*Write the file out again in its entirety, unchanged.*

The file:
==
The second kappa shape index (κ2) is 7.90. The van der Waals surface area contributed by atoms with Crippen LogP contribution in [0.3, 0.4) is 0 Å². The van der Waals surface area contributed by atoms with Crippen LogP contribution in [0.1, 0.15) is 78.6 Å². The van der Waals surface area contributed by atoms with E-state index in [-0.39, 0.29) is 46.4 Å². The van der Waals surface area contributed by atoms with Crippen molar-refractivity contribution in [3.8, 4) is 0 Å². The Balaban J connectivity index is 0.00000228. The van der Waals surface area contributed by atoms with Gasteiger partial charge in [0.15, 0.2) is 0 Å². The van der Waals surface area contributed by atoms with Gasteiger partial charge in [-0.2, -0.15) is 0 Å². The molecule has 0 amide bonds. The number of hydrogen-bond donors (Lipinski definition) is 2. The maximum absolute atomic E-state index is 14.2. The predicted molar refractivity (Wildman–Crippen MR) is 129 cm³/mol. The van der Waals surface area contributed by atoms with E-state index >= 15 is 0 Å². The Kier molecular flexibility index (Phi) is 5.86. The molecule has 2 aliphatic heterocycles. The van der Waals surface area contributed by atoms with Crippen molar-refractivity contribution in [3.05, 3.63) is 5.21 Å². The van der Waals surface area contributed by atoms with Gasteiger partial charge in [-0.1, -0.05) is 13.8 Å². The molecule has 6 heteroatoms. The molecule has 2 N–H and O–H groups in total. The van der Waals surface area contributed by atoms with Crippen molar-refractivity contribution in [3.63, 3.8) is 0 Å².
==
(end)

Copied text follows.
The second kappa shape index (κ2) is 7.90. The van der Waals surface area contributed by atoms with Crippen LogP contribution in [0.3, 0.4) is 0 Å². The van der Waals surface area contributed by atoms with Crippen LogP contribution in [0.1, 0.15) is 78.6 Å². The van der Waals surface area contributed by atoms with E-state index in [-0.39, 0.29) is 46.4 Å². The van der Waals surface area contributed by atoms with Crippen molar-refractivity contribution in [3.8, 4) is 0 Å². The Balaban J connectivity index is 0.00000228. The van der Waals surface area contributed by atoms with Gasteiger partial charge in [0.15, 0.2) is 0 Å². The van der Waals surface area contributed by atoms with Gasteiger partial charge in [-0.2, -0.15) is 0 Å². The molecule has 0 amide bonds. The number of hydrogen-bond donors (Lipinski definition) is 2. The maximum absolute atomic E-state index is 14.2. The predicted molar refractivity (Wildman–Crippen MR) is 129 cm³/mol. The van der Waals surface area contributed by atoms with E-state index >= 15 is 0 Å². The Kier molecular flexibility index (Phi) is 5.86. The molecule has 2 aliphatic heterocycles. The van der Waals surface area contributed by atoms with Crippen molar-refractivity contribution in [3.05, 3.63) is 5.21 Å². The van der Waals surface area contributed by atoms with Gasteiger partial charge in [-0.1, -0.05) is 13.8 Å². The molecule has 6 heteroatoms. The molecule has 2 N–H and O–H groups in total. The van der Waals surface area contributed by atoms with Crippen molar-refractivity contribution in [3.63, 3.8) is 0 Å².